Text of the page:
China’s Emotional Past With the NBA Sheds Light on the Hong Kong Crisis Today

October 11, 2019, 3:43 PM UTC

When then NBA-commissioner David Stern came to China in 1987, he arrived with an offer.

“Stern was armed with NBA games that he was going to give away to the Chinese government for free,” said Brook Larmer, author of Operation Yao Ming: The Chinese Sports Empire, American Big Business, and the Making of an NBA Superstar.  “(But) nobody in the state apparatus or the government had really any interest in the NBA… China’s sports system was not meant for entertainment, as the NBA was, but it was more for showing that China was rising in the world and creating Chinese athletes.”

The game eventually caught on, and the NBA has now become China’s most popular sports league. The league now has over 500 million Chinese fans, and a booming business in the country that is estimated to be worth over $4 billion.

But today the NBA and China are at loggerheads, not because Chinese consumers need to be convinced that the NBA is worth watching, but precisely because the game has been so successful.  

China is now the NBA’s largest global market, and this impacts every aspect of the NBA’s bottom line. From lucrative player sponsorships and shoe contracts with Chinese companies to a multi-billion dollar broadcast deal, everyone from NBA team owners—whose team valuations have grown—to lower-level players with an increasing salary scale have benefitted.

Yet since the Houston Rockets general manager Daryl Morey tweeted in support of protests in Hong Kong, the NBA and China, it seems, have reached another fundamental impasse.

In the U.S., the NBA is considered the country’s most outspoken and progressive sports league. NBA coaches Steve Kerr and Greg Popovich consistently weigh in on U.S. politics; L.A. Lakers star LeBron James is a vocal critic of structural racism and police brutality, and the league has defended player Enes Kanter in his battles with Turkey’s president. The organization has meanwhile maintained a booming business.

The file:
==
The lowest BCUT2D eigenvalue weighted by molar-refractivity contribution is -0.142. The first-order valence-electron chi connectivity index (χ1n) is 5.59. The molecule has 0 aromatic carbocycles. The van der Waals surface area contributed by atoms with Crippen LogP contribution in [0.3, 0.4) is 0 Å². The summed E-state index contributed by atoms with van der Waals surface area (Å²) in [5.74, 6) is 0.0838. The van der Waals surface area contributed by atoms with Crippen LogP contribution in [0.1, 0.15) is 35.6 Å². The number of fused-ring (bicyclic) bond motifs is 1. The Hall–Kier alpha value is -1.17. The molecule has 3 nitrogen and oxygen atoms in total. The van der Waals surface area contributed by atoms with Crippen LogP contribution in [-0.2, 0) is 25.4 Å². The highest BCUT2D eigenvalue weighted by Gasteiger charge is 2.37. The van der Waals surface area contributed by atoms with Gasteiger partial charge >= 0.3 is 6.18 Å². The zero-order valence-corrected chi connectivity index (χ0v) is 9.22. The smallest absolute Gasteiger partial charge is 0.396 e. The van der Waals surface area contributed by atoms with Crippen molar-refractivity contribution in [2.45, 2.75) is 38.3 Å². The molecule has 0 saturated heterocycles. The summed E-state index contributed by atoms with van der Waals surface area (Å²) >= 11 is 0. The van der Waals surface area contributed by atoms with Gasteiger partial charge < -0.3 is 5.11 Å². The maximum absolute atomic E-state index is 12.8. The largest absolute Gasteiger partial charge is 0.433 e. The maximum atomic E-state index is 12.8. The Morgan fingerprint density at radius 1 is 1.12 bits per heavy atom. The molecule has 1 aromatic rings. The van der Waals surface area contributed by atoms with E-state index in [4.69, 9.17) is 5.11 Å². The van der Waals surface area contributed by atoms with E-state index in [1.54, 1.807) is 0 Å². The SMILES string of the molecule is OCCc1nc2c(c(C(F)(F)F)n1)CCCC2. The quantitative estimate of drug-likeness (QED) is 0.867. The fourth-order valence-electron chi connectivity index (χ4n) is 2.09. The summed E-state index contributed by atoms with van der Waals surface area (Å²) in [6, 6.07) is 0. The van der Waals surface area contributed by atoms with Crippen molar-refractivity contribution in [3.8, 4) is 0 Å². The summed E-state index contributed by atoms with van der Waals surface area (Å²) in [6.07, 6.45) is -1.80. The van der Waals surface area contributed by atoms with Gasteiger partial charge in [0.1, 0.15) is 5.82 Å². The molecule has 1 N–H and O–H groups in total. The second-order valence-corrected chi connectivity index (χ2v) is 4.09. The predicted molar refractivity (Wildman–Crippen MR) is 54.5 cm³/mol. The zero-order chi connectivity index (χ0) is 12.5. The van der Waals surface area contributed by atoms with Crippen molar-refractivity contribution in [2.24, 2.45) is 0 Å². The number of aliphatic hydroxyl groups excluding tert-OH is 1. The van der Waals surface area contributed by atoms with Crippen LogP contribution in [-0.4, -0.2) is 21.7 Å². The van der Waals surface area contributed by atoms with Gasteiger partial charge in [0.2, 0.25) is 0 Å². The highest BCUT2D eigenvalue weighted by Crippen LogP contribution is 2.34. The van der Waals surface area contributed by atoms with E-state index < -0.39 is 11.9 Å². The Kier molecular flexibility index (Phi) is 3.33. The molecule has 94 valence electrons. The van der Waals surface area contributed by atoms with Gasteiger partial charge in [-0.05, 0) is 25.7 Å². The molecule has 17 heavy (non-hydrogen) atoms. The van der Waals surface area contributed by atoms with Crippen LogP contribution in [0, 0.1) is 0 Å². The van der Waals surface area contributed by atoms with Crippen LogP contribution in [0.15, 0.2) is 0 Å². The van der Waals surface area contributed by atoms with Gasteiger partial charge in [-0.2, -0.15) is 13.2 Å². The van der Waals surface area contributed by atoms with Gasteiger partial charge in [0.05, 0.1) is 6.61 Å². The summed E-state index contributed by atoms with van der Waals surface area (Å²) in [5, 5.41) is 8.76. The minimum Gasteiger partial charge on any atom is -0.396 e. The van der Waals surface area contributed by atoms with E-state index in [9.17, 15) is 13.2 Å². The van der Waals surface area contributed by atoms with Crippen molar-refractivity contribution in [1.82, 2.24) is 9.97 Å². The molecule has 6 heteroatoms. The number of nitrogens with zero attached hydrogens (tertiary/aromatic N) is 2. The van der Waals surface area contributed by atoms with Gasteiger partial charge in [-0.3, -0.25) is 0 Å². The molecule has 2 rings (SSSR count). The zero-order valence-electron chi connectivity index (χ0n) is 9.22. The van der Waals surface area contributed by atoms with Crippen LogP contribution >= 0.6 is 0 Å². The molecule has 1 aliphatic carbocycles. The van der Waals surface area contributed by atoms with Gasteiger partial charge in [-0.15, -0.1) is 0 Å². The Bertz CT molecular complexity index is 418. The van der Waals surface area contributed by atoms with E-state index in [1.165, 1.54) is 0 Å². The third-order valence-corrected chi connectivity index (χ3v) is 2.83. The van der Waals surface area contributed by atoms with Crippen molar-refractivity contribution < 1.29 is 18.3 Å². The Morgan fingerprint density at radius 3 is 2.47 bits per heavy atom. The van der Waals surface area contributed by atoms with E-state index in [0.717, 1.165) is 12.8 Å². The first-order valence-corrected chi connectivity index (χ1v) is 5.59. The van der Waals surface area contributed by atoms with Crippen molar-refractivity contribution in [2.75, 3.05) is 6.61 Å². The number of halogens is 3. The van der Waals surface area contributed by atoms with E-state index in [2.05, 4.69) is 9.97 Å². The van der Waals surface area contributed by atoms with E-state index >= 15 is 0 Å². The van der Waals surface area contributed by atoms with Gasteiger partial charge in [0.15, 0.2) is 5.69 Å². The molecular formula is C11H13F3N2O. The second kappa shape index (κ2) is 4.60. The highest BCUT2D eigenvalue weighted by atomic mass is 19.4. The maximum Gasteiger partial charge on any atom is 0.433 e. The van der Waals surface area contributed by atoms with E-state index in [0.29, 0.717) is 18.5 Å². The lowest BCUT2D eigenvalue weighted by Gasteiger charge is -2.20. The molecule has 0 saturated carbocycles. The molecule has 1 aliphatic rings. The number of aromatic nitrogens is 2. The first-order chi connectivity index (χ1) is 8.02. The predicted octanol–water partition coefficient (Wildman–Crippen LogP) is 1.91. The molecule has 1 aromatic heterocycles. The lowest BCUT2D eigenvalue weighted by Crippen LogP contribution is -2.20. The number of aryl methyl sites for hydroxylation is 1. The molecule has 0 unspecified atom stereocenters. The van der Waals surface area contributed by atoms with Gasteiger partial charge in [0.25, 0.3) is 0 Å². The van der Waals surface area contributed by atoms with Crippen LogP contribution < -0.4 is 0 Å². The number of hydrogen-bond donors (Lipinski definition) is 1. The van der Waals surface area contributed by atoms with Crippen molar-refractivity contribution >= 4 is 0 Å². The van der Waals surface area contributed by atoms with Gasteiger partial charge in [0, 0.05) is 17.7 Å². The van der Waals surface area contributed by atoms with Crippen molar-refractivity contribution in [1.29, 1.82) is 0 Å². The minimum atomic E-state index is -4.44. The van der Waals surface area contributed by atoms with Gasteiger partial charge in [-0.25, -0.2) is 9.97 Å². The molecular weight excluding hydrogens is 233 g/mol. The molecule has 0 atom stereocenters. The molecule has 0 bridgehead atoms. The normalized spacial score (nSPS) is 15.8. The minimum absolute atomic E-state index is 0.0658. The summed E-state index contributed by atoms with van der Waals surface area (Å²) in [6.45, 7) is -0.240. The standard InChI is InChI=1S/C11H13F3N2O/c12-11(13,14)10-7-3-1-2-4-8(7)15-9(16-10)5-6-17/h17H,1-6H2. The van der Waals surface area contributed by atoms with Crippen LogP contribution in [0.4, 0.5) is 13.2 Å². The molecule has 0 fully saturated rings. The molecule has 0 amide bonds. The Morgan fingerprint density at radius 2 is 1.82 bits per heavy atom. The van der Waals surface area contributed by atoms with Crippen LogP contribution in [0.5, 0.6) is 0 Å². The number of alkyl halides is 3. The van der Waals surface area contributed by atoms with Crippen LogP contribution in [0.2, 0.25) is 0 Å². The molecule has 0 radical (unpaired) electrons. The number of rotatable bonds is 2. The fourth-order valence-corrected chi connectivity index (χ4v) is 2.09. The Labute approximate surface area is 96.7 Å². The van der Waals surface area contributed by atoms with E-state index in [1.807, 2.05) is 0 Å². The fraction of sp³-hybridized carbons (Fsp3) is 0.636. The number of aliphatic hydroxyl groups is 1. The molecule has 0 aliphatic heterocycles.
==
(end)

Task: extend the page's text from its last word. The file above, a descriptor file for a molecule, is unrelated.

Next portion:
This emphasis on social activism, however, is now being put to the test, as the NBA is now firmly entrenched amidst an escalating crisis between Hong Kong and Beijing.

In Hong Kong, protesters have been willing to go to increasingly extreme lengths to protect what they view as Beijing’s infringement upon their most fundamental democratic rights. One of their five demands, for example, is for full universal suffrage, as currently only about half of their legislators are democratically elected. To Beijing, these demonstrators are seen as separatists challenging the country’s territorial integrity. As Brooklyn Nets owner and former Alibaba executive Joseph Tsai wrote, Hong Kong has become a “non-negotiable… third-rail” issue for Chinese citizens.

While taking center stage right now, this inherent mismatch in values isn’t sudden. The NBA’s relationship with China is fraught with complications and contradictions.

Building the NBA in China

David Stern was eventually able to convince China to start showing NBA games on television. And this deal happened to fortuitously coincide with two important phenomena of the 1990s: televisions in China and Michael Jordan.

“As television ownership rapidly expanded in China… the NBA was ahead of other international sports leagues in connecting to Chinese fans and markets,” said John Nauright, a dean and business professor at Lock Haven University who has studied the NBA’s rise in China. “The NBA looked to China as a potential growth market, particularly to leverage the tremendous popularity of Michael Jordan.”

Though basketball was not widely played in China at the time, the ability to watch Michael Jordan on television developed into a strong emotional connection to the game, particularly amongst Chinese youth.

“(Basketball) felt young, hip, and cool, and younger people in China were just starting to learn about these things outside of China,” Larmer said. “Michael Jordan was the embodiment of that kind of freedom… this guy who flew through the air and was this amazing athlete.”

After developing a devoted basketball fan base in the 1990s, the NBA firmly understood that their connection to the Chinese market would be predicated upon having a marketable Chinese star. To a far greater extent than other U.S. sports leagues, the NBA knew that training and developing players abroad was a crucial component to expanding their business outside of the United States.

Wang Zhizhi was the first Chinese player to reach the NBA in 1999, and while his stint in the league was short, he broke down barriers to pave the way for Yao Ming’s success. Wang, who played on a few teams before being bounced from the league in 2005, had trouble from the beginning while playing with the Dallas Mavericks. One summer, Wang wanted to stay in the U.S. to work on his game. In China, however, this request was seen as prioritizing individual aims above the Chinese state.

“There was always a tension between individual values and aspirations, and the needs of the state,” Larmer said. “This is a theme that has run through the relationship between the NBA and China since the beginning.”

But when the Houston Rockets drafted the 7’6″ center Yao Ming as the number one overall pick in the 2002 draft, China finally had its star.